# Question 19968

Apr 26, 2017

Mn(II)

#### Explanation:

From electron configurations
$F {e}^{o}$:[Ar]4s^2"3d_-2^2d_-1^1d_0^1d_1^1d_2^1# => 4 unpaired
$F e \left(I I\right) : \left[A r\right] 3 {d}_{-} {2}^{2} {d}_{-} {1}^{1} {d}_{0}^{1} {d}_{1}^{1} {d}_{2}^{1}$ => 4 unpaired
$F e \left(I I I\right) : \left[A r\right] 3 {d}_{-} {2}^{1} {d}_{-} {1}^{1} {d}_{0}^{1} {d}_{1}^{1} {d}_{2}^{1}$ => 5 unpaired
$M n \left(I I\right) : \left[A r\right] 3 {d}_{-} {2}^{1} {d}_{-} {1}^{1} {d}_{0}^{1} {d}_{1}^{1} {d}_{2}^{1}$ => 5 unpaired

Fe(III) & Mn(II) both have 5 unpaired electrons spread across the 5 orientations of the d-orbital system. Note: in ionization of transition metals, the 1st and 2nd ionizations occur at the ns valence level, n = the principle energy level. If a 3rd ionization is needed, then an electron is oxidized from the (n-1)d-orbital.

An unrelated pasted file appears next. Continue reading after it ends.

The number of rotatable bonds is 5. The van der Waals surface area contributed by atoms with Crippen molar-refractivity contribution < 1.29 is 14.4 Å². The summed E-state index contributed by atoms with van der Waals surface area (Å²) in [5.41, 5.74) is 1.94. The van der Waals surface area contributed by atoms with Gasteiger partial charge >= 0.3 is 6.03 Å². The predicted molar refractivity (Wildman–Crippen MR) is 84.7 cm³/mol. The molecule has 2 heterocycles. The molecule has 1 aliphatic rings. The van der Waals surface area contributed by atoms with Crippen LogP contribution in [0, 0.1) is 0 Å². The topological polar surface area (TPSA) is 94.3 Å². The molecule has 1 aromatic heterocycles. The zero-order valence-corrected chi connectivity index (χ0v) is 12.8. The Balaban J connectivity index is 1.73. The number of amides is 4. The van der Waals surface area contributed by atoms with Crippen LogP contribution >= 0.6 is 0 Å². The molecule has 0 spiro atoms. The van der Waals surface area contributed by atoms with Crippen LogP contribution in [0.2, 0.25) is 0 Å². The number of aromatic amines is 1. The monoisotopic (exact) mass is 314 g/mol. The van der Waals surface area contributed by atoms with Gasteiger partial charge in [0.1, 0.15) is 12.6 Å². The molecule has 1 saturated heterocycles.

Recommend studying:
- How to write electron configuration summaries of electronic orbital systems for cations, anions and neutral elements from the elements position on the periodic table. (reference => Aufbau Principle, Aufbau Diagram & Hund's Rule).